Friday, March 28, 2014

Mountain Sports Suck

As I stuffed my refilled water bottle in my shorts and began to walk out of the Candy Store aid station, a volunteer shouted to me, "You have about ten and a half miles left." Exhausted, I turned and shot him an evil scowl, to which he replied," if...if you care."  I tried to change my scowl into a smile, but all energy for any niceties was being preserved for my slog back to the finish.  With in half of a mile I was back on the technical single track I had already covered three times.  As the sun beat down on me I thought for a second how nice it would have been to drop from the race at the last aid station.  My legs decided they had had enough a couple miles before, but somewhere in my exhausted mind I was convinced that they didn't know what they were talking about, "We've still got to get our tired ass back to Blue Jay Campground," I thought.  It was time to grit my teeth and run myself into the ground, and as I attempted this, I couldn't help but to think, "man, mountain sports suck."

I grew up the son of a surfer, and thus was thrust into an early life that revolved around the ocean.  Tides and swell were the subject of constant thought, drawing perfect "A-frame" peaks and hollow right handers in my school note books instead of math equations or important dates in history. Summers were spent surfing fun south swells in San Clemente and when the weather got cooler and the North Pacific began turning out swell we would head down to San Diego County.  This was the world I knew, but somewhere in there, at some point the mountains began to interest me.  This was my down fall.  I began climbing and then running.  I gave up the snow board for the more efficient skis, but efficiency in the mountains only means that you have a better means to suffer.  If you carry less you can move faster, but this also means that you have less comfort, less warmth, less "# 1" type fun, and more "# 2" type fun (#1 being having fun in the moment; #2 being the event is fun after it is finished).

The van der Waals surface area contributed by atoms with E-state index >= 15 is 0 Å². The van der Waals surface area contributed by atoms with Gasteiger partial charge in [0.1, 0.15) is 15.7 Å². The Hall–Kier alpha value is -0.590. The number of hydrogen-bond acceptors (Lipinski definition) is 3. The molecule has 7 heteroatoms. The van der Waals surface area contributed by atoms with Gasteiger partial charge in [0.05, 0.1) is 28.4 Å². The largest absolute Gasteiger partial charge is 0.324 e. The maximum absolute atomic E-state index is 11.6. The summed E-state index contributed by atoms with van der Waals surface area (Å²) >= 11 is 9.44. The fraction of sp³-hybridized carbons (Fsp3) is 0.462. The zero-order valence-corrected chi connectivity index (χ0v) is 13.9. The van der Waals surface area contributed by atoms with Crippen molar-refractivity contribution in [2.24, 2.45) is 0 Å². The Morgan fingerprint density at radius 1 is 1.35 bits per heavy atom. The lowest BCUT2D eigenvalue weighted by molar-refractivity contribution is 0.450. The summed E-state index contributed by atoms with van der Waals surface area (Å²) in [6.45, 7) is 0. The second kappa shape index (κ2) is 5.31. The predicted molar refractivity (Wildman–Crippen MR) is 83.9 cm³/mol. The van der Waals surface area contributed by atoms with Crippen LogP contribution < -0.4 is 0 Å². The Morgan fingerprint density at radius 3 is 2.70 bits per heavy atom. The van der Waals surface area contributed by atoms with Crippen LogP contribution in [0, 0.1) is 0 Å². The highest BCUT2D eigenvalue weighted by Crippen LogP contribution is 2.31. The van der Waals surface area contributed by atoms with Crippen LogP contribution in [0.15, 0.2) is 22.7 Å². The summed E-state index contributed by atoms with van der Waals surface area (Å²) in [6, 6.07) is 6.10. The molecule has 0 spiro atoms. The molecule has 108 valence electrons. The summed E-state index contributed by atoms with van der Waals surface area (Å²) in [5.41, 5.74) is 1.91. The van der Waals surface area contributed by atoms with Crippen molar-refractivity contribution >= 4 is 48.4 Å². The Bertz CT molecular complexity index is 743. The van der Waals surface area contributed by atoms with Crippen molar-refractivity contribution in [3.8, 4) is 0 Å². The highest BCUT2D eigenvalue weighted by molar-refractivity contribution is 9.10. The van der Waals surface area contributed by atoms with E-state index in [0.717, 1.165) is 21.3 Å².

Mike cruising in the Santa Monicas

As I ran and hiked in the hot sun at mile 43 I thought to myself, "I could have just stuck with surfing, I could be hanging out on a beach," But, instead I was learning how to suffer better, developing the ability to harness any grit I might have.  And why? Why do this to yourself again and again, returning to the mountains whom seemingly, at least, are indifferent to you and, at most, hostile to your presence? I am not sure of the answer.  Perhaps its an unhealthy addiction that many of us share for the energy of the mountains.  Or perhaps its that this environment allows you to dive to the depths of your own being, and suffering is the vehicle which helps you feel the reality of your mind and body.  The more suffering, the more you are stripped down.  All things become simplified enabling the movement of the body and mind in unison.  Miles, eventually tick by, step by step.

Old Goats 50 miler was a great experience, and although I would have liked to have a few more weeks on hard training under my belt, I learned where my weak spots were, and what I can focus on more in the next few weeks before Zane Grey.  "Thanks" to Steve for putting on the race and for all of the supportive words from the other competitors.  The ultra community never ceases to amaze me.
Jess and I atop Timber Mountain
The sight of future suffering: AC 100

And for those who are curious here is my race set up:

 Top: Patagonia Cap 1 Camo
Bottom: Patagonia Strider Pro 
Feet: Patagonia Everlongs, Injinji LW
Food: I mainly just used Hammer Sustained Energy in my bottle, but I carried some powergels and Pocket Fuel Java Shots for a quick boost if I needed it.
Other: Soft flask bottles, Trout headband.

1 comment:

  1. Hi Erik

    I have been reading your posts and I can relate to much of what you say. I want to provide encouragement and support. You are an amazing athlete. I am a runner who likes running the mountains as long as I don't sprain my ankle which I do all too often because I am clumsy and uncoordinated. I have not run an ultra race and admire those who can do it. But despite this I am almost 57 years old and have been running since I was 15 so it does remain enjoyable and fullfilling.